23. “One thing that I have thought ever since Temple of the Dog is that I would never say no to an interesting collaboration, and that’s partly where Audioslave came from.”

24. “When you see a country take care of its people regardless of class, or how much money they make, or what color they are, that’s pretty inspiring.”

25. “I was going to be a musician, no matter what it took. I supported myself with blue-collar jobs so I could write music and be in a band and play shows. I even got into an underground art scene. I was going to do whatever.”

26. “I think the concept of commercials, for example, I have had offers to do songs in different commercials, and it is not what I have liked.”

27. “I don’t get in there and create a character. It’s more of a voice that I hear living inside the music.”

28. “If I’m going to go out to be a solo artist, it’s because I want to do something different without having to wait on someone else’s schedule or hobbies or be limited by other people’s prejudices. I’d be kind of stupid not to exercise that.”

29. “For years, I wasn’t feeling good about myself. My head wasn’t clear. I was doing nothing productive.”

30. “The focus on my wife and my children, it really helps me make sense of the music side of it somehow.”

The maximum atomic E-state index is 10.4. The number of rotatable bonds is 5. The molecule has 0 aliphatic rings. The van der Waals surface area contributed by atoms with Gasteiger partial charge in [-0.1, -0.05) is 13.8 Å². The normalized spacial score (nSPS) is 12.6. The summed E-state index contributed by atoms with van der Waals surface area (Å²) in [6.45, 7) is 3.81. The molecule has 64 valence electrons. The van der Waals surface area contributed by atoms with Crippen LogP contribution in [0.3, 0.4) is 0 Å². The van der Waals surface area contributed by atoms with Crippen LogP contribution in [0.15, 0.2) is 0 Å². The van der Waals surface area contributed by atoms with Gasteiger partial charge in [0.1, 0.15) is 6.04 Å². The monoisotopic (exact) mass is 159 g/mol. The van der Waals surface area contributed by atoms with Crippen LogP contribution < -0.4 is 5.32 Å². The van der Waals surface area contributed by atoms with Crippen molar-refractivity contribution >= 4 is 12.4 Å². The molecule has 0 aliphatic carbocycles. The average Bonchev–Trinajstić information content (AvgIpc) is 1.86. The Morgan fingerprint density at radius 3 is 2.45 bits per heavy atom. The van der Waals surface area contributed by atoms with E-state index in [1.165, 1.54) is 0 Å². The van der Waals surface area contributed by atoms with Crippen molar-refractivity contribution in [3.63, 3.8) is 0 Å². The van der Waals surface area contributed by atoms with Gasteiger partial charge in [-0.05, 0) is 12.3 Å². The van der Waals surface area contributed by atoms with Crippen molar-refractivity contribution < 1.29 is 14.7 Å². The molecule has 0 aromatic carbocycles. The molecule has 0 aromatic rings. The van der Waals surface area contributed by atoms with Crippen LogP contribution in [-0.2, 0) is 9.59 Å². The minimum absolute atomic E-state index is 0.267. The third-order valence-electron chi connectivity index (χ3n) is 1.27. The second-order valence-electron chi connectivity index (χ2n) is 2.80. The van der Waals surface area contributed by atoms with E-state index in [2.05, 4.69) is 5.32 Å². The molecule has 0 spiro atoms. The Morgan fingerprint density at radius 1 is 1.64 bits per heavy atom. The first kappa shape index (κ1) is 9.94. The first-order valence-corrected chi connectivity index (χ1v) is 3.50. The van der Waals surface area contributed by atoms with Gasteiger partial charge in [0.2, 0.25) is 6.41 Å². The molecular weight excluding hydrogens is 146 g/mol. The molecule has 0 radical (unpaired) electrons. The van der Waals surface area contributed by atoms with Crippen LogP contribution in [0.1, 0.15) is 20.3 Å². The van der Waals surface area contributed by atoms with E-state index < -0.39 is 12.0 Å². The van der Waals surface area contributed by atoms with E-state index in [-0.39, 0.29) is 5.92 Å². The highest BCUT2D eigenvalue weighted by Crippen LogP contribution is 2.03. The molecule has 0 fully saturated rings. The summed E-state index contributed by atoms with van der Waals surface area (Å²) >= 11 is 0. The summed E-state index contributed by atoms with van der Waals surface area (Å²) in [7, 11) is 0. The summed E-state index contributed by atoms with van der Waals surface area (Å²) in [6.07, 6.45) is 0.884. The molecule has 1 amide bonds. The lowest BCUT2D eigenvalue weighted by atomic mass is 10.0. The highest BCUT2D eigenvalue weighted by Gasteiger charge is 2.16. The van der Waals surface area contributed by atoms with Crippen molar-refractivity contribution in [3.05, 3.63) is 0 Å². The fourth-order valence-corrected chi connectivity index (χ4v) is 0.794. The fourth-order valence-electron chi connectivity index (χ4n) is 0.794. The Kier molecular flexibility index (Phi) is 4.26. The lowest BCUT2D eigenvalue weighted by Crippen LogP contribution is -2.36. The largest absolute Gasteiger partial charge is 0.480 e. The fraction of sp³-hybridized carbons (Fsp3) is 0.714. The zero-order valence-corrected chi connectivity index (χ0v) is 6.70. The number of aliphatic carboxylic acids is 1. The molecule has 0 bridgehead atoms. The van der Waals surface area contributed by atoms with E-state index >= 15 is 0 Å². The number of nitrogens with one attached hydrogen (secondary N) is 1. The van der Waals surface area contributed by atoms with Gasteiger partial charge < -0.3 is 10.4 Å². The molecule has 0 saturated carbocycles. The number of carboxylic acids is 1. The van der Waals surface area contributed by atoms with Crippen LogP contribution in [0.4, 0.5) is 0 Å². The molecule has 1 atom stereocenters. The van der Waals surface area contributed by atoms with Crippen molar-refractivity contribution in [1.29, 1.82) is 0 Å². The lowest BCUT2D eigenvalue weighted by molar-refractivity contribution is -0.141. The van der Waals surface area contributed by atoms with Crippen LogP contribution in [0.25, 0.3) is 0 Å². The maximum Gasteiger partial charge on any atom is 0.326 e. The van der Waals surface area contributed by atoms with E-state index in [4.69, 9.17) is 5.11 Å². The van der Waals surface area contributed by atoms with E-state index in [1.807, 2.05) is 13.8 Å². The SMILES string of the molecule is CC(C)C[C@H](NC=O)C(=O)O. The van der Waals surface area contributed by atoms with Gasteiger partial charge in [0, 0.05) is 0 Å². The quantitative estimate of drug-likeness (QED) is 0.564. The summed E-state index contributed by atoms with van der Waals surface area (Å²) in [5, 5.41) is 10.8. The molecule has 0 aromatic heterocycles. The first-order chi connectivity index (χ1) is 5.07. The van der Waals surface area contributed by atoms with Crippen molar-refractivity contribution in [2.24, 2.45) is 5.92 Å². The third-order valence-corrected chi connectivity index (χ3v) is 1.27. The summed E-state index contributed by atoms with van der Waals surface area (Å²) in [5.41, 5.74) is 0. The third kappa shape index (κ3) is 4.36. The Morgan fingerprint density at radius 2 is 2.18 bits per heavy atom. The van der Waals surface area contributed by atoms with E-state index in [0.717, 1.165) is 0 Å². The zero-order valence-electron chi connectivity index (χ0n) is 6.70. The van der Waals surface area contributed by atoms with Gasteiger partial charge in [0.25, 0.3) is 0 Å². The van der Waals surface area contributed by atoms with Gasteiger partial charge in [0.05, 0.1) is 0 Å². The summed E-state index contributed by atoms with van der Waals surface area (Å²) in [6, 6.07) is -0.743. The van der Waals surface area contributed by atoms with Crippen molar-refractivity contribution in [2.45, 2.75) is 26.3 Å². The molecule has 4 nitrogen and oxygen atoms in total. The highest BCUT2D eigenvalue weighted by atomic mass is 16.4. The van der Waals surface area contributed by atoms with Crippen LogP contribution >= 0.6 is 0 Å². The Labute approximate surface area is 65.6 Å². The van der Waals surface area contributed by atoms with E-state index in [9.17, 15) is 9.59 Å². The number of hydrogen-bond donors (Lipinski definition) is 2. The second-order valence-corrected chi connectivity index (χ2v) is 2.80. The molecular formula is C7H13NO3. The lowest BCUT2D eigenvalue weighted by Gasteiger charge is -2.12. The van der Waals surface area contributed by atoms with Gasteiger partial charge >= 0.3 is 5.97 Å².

31. “It’s good for me to be involved in different things.”

32. “To me, music shouldn’t be ego-driven. When you go out on stage and play songs, it is. But when you’re sitting in a room, writing songs, it’s a completely different process. It’s a completely different place. It’s a creative place, a musical place. It has nothing to do with who likes what.”

33. “There was about two years where I was more or less agoraphobic and didn’t deal with anybody, didn’t talk to anybody, didn’t have any friends at all.”

34. “When I started writing songs for Temple of the Dog, I went to my room with my acoustic guitar, and I was happy staying in that mode. It was more chordal-based and more lyric-driven. I enjoyed not making riff-based songs built around a guitar idea.”

35. “Criticism pretty much follows anything anyone ever does. So, anytime anyone ever writes a song, plays a show, or does whatever they do, there’s going to be a certain amount of criticism because that’s kind of what happens.”

36. “You sometimes get the feeling that people think getting back together after a hiatus to write and record a record is work, you know, arduous and unpleasant. Being able to write and record—that’s a privilege. I don’t forget the long days I spent working in a restaurant when I wanted to be done so I could go home and work on a song.”